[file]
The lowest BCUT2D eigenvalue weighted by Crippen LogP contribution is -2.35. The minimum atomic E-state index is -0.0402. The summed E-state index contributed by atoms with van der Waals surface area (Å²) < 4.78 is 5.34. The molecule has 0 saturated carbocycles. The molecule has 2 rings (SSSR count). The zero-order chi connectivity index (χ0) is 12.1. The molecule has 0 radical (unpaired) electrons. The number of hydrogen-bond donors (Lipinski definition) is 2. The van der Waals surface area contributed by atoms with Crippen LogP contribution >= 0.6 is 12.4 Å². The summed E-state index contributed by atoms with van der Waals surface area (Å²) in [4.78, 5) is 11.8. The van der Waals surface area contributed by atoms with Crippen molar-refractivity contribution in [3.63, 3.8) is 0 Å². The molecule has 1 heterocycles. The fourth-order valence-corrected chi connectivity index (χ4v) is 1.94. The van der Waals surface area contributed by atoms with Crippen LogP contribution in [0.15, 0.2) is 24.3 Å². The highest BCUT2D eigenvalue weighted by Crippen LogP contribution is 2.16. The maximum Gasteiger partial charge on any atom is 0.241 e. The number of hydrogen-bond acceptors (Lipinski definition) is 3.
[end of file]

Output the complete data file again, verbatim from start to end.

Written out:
The lowest BCUT2D eigenvalue weighted by Crippen LogP contribution is -2.35. The minimum atomic E-state index is -0.0402. The summed E-state index contributed by atoms with van der Waals surface area (Å²) < 4.78 is 5.34. The molecule has 0 saturated carbocycles. The molecule has 2 rings (SSSR count). The zero-order chi connectivity index (χ0) is 12.1. The molecule has 0 radical (unpaired) electrons. The number of hydrogen-bond donors (Lipinski definition) is 2. The van der Waals surface area contributed by atoms with Crippen LogP contribution >= 0.6 is 12.4 Å². The summed E-state index contributed by atoms with van der Waals surface area (Å²) in [4.78, 5) is 11.8. The van der Waals surface area contributed by atoms with Crippen molar-refractivity contribution in [3.63, 3.8) is 0 Å². The molecule has 1 heterocycles. The fourth-order valence-corrected chi connectivity index (χ4v) is 1.94. The van der Waals surface area contributed by atoms with Crippen LogP contribution in [0.15, 0.2) is 24.3 Å². The highest BCUT2D eigenvalue weighted by Crippen LogP contribution is 2.16. The maximum Gasteiger partial charge on any atom is 0.241 e. The number of hydrogen-bond acceptors (Lipinski definition) is 3.